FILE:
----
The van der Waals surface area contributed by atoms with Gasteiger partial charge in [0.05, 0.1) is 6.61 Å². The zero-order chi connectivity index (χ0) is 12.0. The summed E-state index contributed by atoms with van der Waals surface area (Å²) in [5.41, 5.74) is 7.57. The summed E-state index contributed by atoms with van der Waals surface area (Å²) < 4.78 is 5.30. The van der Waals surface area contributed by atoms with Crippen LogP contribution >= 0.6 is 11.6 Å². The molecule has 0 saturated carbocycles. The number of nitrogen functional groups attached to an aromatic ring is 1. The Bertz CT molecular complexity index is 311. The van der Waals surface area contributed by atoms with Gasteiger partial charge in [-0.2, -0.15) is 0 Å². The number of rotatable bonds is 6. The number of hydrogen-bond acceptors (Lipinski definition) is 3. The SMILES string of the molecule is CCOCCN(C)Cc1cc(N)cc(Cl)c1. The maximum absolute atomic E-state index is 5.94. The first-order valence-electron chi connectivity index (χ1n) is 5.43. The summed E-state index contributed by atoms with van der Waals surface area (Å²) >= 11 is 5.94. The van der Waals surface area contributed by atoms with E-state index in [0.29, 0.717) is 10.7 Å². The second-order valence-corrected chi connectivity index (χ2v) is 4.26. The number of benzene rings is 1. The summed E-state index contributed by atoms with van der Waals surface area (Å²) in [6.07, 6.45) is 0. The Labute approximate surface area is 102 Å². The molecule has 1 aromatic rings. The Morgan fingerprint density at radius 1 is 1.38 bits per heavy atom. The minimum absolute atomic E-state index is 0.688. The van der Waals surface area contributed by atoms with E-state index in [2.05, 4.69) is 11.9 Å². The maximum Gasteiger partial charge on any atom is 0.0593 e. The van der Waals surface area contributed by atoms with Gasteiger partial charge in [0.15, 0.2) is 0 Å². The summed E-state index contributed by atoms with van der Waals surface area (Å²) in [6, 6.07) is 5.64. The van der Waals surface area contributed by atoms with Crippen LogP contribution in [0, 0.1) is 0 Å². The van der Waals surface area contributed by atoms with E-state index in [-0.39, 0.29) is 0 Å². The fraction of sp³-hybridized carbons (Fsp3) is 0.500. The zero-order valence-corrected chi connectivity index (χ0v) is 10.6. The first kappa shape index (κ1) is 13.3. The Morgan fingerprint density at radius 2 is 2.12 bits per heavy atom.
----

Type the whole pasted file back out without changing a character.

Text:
The van der Waals surface area contributed by atoms with Gasteiger partial charge in [0.05, 0.1) is 6.61 Å². The zero-order chi connectivity index (χ0) is 12.0. The summed E-state index contributed by atoms with van der Waals surface area (Å²) in [5.41, 5.74) is 7.57. The summed E-state index contributed by atoms with van der Waals surface area (Å²) < 4.78 is 5.30. The van der Waals surface area contributed by atoms with Crippen LogP contribution >= 0.6 is 11.6 Å². The molecule has 0 saturated carbocycles. The number of nitrogen functional groups attached to an aromatic ring is 1. The Bertz CT molecular complexity index is 311. The van der Waals surface area contributed by atoms with Gasteiger partial charge in [-0.2, -0.15) is 0 Å². The number of rotatable bonds is 6. The number of hydrogen-bond acceptors (Lipinski definition) is 3. The SMILES string of the molecule is CCOCCN(C)Cc1cc(N)cc(Cl)c1. The maximum absolute atomic E-state index is 5.94. The first-order valence-electron chi connectivity index (χ1n) is 5.43. The summed E-state index contributed by atoms with van der Waals surface area (Å²) >= 11 is 5.94. The van der Waals surface area contributed by atoms with E-state index in [0.29, 0.717) is 10.7 Å². The second-order valence-corrected chi connectivity index (χ2v) is 4.26. The number of benzene rings is 1. The summed E-state index contributed by atoms with van der Waals surface area (Å²) in [6.07, 6.45) is 0. The Labute approximate surface area is 102 Å². The molecule has 1 aromatic rings. The Morgan fingerprint density at radius 1 is 1.38 bits per heavy atom. The minimum absolute atomic E-state index is 0.688. The van der Waals surface area contributed by atoms with E-state index in [2.05, 4.69) is 11.9 Å². The maximum Gasteiger partial charge on any atom is 0.0593 e. The van der Waals surface area contributed by atoms with Gasteiger partial charge in [0.15, 0.2) is 0 Å². The summed E-state index contributed by atoms with van der Waals surface area (Å²) in [6, 6.07) is 5.64. The van der Waals surface area contributed by atoms with Crippen LogP contribution in [0, 0.1) is 0 Å². The van der Waals surface area contributed by atoms with E-state index in [-0.39, 0.29) is 0 Å². The fraction of sp³-hybridized carbons (Fsp3) is 0.500. The zero-order valence-corrected chi connectivity index (χ0v) is 10.6. The first kappa shape index (κ1) is 13.3. The Morgan fingerprint density at radius 2 is 2.12 bits per heavy atom.